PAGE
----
The elder statesman on finals day, Poland’s Robert Mateusiak, was actually vying to become the first player to win a Grand Prix title in his forties, at least since the Grand Prix took on its present form in 2007.  He and Nadiezda Zieba (pictured) were heavy favourites against the first-time pairing of Yugo Kobayashi and Wakana Nagahara.

The young Japanese players were in control for most of the first game but mid-way through the second, they had troubles with their touch and several loose shots at the net were pummelled down by a vigilant Zieba.  They fought back at the end, though, and finished the second game 21-18.

“I knew our opponents were a higher ranked and better pair than us,” Kobayashi said after the victory.  “I figured I was faster than them so I tried moving toward the shuttles to take them as fast as possible. As a bad point today, I gave away some rallies with easy mistakes.

“It was my first time playing in the final of a Grand Prix Gold and I was able to win! I was very glad when we got the last point.”

Nagahara was close to an upset in her women’s doubles match as well but after narrowly grabbing the first game, she and Mayu Matsumoto lost the second and blew what looked like a comfortable lead at the interval in the decider.

The youngest finalist, Saena Kawakami, won her first game against compatriot Ayumi Mine (pictured above right) but just couldn’t sustain it.  Mine won the next two easily and took the first major title of her career, beating an opponent who won two Grand Prix titles as a 17-year-old last year.

“I was a bit nervous because my opponent was a more senior Japanese player,” Saena Kawakami (pictured above left) said after the final, “but I believe the first game was good as I played at my pace.

“Still, I couldn’t win the match even though I was able to enjoy it and play with a positive attitude.  I botched some rallies with mistakes in important situations and [Ayumi Mine] had much better endurance than I did.

“I will train harder after I get back to Japan, without forgetting this regrettable feeling.  I couldn’t get the title this time, but I did learn a lot through these all matches.”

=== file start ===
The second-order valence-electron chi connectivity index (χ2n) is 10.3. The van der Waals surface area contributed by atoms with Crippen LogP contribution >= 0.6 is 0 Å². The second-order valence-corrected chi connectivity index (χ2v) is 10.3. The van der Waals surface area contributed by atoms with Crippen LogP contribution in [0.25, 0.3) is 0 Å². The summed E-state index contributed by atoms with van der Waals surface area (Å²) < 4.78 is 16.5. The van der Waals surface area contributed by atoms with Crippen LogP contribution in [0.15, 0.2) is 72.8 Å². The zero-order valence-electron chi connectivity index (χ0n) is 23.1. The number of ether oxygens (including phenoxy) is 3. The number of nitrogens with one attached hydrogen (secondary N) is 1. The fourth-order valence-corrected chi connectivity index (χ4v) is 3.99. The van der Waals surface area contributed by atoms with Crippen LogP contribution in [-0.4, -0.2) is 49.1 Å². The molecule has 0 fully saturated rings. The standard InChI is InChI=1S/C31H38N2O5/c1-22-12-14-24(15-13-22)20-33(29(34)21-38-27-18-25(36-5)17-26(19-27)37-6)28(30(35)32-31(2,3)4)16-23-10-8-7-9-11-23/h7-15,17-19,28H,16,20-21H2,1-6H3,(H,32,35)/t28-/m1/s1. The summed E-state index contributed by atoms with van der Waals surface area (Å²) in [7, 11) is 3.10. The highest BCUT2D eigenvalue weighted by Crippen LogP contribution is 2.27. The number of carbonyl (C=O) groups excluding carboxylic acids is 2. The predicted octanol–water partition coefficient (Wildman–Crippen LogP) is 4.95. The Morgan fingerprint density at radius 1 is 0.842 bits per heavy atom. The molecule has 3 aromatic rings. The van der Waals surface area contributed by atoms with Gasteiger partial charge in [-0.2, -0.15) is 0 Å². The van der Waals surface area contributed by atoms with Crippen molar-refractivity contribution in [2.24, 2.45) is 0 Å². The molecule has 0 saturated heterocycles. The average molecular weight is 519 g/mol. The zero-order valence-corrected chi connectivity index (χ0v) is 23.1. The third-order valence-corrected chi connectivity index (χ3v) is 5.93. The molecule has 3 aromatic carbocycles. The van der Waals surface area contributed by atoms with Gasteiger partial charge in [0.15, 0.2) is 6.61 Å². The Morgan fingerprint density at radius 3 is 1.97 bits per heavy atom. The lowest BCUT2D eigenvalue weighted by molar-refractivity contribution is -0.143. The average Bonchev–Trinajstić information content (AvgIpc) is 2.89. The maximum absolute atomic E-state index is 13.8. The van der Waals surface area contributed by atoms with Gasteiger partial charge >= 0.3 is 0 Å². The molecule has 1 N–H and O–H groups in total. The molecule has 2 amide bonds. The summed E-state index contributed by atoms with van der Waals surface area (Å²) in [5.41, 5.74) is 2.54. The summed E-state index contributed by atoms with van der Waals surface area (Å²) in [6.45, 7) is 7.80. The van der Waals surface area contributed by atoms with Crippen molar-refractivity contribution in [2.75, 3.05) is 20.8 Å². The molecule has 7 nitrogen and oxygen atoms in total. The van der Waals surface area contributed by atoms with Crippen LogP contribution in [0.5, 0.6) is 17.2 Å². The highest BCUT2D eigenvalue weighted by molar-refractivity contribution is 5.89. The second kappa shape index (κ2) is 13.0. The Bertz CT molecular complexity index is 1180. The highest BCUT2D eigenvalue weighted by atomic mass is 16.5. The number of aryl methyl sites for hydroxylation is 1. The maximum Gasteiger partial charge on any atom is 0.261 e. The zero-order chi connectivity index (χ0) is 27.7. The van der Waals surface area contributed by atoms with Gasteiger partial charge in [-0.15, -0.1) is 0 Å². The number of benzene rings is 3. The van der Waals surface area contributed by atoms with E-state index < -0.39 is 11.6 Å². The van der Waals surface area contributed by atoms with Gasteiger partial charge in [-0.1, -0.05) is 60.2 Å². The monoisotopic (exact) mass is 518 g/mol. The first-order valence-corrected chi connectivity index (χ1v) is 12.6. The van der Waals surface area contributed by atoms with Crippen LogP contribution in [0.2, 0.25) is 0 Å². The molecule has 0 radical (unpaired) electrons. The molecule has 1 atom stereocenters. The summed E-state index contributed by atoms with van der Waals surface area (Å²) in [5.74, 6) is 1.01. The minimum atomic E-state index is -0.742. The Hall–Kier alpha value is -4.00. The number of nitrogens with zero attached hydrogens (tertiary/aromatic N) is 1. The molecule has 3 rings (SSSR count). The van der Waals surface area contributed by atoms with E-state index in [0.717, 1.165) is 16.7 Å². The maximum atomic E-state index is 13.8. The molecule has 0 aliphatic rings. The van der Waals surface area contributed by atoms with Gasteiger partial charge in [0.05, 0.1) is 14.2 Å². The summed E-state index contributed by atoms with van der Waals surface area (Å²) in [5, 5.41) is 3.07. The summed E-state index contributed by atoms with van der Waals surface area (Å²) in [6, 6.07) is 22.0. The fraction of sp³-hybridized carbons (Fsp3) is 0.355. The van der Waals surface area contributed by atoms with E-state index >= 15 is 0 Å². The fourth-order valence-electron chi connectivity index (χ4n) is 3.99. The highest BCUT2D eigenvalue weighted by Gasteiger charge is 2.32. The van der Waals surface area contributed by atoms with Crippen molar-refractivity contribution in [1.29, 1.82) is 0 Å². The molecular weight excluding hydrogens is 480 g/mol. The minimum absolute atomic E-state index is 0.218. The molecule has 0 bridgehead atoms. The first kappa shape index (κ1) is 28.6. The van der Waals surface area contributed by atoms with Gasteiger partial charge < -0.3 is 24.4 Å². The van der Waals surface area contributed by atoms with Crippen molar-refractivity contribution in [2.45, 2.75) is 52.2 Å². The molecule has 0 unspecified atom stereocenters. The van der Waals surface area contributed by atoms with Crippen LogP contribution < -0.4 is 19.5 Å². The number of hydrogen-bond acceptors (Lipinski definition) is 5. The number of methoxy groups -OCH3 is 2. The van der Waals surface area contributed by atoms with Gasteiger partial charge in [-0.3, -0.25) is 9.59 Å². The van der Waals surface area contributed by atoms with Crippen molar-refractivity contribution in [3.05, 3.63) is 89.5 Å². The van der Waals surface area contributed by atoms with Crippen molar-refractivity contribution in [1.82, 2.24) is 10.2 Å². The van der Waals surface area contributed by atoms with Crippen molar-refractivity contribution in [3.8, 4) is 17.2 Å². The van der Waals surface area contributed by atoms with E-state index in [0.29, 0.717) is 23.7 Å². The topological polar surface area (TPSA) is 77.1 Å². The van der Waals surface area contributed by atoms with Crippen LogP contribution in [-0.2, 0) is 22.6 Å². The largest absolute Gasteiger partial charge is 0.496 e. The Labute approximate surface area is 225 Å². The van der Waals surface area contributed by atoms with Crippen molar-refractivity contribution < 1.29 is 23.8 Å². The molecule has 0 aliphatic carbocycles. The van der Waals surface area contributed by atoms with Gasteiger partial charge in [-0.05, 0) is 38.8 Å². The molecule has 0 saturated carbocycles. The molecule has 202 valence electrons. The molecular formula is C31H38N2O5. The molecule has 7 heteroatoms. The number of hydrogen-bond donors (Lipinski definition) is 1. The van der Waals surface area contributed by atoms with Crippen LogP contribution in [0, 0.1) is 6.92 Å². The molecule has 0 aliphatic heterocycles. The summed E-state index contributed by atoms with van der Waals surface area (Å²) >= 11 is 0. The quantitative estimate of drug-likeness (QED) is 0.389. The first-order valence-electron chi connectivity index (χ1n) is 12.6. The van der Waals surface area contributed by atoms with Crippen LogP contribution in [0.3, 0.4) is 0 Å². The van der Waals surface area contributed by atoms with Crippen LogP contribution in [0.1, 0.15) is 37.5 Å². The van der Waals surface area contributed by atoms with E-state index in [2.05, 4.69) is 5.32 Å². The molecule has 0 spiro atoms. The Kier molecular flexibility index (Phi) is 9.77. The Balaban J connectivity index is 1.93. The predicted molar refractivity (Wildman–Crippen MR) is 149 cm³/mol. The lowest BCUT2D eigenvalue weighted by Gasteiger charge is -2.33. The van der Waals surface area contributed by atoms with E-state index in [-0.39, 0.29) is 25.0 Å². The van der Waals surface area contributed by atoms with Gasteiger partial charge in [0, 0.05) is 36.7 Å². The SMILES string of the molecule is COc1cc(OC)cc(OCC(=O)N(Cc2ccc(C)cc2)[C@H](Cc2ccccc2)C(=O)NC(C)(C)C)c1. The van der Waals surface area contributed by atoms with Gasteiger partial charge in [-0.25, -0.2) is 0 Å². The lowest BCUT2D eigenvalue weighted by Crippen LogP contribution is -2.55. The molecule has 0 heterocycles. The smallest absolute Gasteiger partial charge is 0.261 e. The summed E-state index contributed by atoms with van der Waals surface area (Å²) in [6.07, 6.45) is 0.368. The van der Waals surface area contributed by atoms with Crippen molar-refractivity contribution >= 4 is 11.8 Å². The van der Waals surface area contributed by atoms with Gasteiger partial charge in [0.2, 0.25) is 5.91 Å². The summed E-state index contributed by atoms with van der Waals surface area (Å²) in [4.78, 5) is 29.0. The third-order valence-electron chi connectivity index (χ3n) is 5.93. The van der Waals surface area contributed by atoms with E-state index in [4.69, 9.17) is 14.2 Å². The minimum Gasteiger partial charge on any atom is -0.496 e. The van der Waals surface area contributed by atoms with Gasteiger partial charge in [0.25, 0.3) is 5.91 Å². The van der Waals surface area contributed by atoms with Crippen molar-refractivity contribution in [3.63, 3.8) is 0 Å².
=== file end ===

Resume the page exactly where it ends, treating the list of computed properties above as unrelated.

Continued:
“I was able to play with strong fighting spirit in all matches,” said Ayumi Mine after her victory.  “I’m happy to win this title but there are also a lot of points to reflect on.  I’d like to train with more effort for the next tournament.”

This was the last Grand Prix Gold event before the Rio Olympics and the two European finalists will now return to focus on their final preparations.  The women’s titleists, as well as Tsuneyama, will be back in action soon as the next regular Grand Prix event gets underway in Vietnam in a week’s time.

Final results
XD:  Yugo Kobayashi / Wakana Nagahara (JPN) beat Robert Mateusiak / Nadiezda Zieba (POL) [2]  21-16, 21-18
WS:  Ayumi Mine (JPN) beat Saena Kawakami (JPN)  16-21, 21-11, 21-15
MS:  Lee Hyun Il (KOR) beat Kanta Tsuneyama (JPN)  24-22, 21-8
WD:  Shiho Tanaka / Koharu Yonemoto (JPN) [4] beat Mayu Matsumoto / Wakana Nagahara (JPN)  20-22, 21-15, 21-19
MD:  Mathias Boe / Carsten Mogensen (DEN) [1] beat Takuro Hoki / Yugo Kobayashi (JPN)  21-11, 22-20

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Don Hearn

About Don Hearn

Don Hearn is an Editor and Correspondent who hails from a badminton-loving town in rural Canada. He joined the Badzine team in 2006 to provide coverage of the Korean badminton scene and is committed to helping Badzine to promote badminton to the place it deserves as a global sport. Contact him at: don @ badzine.net